I don’t know how much I buy this. In the first season, Kat and Adena drew incredible emotions out of each other. Adena literally helped Kat realize she’s gay. In the second season, Adena has felt like an anchor weighing Kat down, not an inspiration. To be frank, I feel like The Bold Type’s new showrunner likely didn’t know how to write this relationship, and just decided to kill it off. And kill it they did: Kat and Adena break up via text message. They don’t even give Nikohl Boosheri — who was upgraded to a series regular this season! — a final breakup scene. I have to assume Boosheri and Adena will be back next season, but for now, it feels really lazy.
Quickly breezing past our third plot: Jane (Katie Stevens) realizes Safford Publishing’s insurance doesn’t cover fertility treatments, which leads to Ben (Luca James Lee) offering to lie and say they’re domestic partners so Jane can use a free program offered to his hospital’s staff. Simultaneously, Ryan/Pinstripe (Dan Jeonnette) offers to help pay for the program himself, in a sign that he’s serious about Jane. Jane ultimately doesn’t really want to accept either offer, and just wants Safford to pay for her damn treatments. She even writes a piece about it — which, against all odds, Jacqueline publishes.
See, Jacqueline is in the midst of battling an ousting effort at Scarlet, which Cleo (Siobhan Murphy) actually warns her about. There’s a nice scene where it seems like Cleo is going to be an unexpected ally for Jacqueline … then Cleo doesn’t appear again in the episode. (What a waste of a character.) Instead, Jacqueline goes to Paris, and after panicking about the Paris party’s attendance for a bit, finally just decides to burn down her career and publishes Jane’s piece.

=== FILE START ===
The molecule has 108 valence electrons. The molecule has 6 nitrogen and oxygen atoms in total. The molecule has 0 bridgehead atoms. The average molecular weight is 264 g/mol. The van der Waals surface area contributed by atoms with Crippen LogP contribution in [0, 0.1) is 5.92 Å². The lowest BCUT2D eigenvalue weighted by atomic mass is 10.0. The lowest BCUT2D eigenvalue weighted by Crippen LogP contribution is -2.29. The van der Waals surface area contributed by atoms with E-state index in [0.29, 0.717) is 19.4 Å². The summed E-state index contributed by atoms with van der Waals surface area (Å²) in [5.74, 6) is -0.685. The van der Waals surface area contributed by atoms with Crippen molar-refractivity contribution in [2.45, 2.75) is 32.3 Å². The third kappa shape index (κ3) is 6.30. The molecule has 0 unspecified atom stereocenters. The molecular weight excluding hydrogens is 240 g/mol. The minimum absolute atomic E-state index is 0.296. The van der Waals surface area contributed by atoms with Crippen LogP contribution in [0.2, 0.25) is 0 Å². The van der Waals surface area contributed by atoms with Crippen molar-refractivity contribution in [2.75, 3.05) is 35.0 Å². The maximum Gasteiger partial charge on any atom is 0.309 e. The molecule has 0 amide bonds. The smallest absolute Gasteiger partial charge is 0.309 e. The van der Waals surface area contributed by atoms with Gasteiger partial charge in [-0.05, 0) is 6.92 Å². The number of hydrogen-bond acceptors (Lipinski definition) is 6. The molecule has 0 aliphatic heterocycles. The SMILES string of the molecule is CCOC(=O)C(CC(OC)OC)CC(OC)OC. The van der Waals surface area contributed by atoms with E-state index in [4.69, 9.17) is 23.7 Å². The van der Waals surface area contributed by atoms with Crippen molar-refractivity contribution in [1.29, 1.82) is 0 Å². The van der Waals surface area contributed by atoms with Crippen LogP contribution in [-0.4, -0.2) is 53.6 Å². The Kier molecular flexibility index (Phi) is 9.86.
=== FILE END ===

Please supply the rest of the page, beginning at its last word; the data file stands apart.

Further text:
It is incredibly difficult to get a hold on what Jacqueline is thinking this episode. The show fails to illuminate what’s happening in her head, and we exit the season knowing more than she does: Richard has been given a shortlist of names for replacing Jacqueline. Meanwhile, the editor herself walks into the no-phones party with confidence.
Speaking of which: That’s where the episode ends! The cast just walks into the party, and that’s it! I get that they knew they had another season coming, but man, are they a vague and uninspiring final moments. Kat and Adena are over, Jacqueline’s career is likely torched, and Jane has no clear path forward with her fertility. Only Sutton really wins this finale, hitting a huge professional peak and, of course, getting the guy. Who she previously dumped. Meaning she just kinda circled back.
I hate to sound so down, because I do legitimately love this show, but The Bold Type is going out on a decidedly lowercase note. Hopefully, the show can kick itself into high gear in season 3, because more of the same like this just won’t make the cut.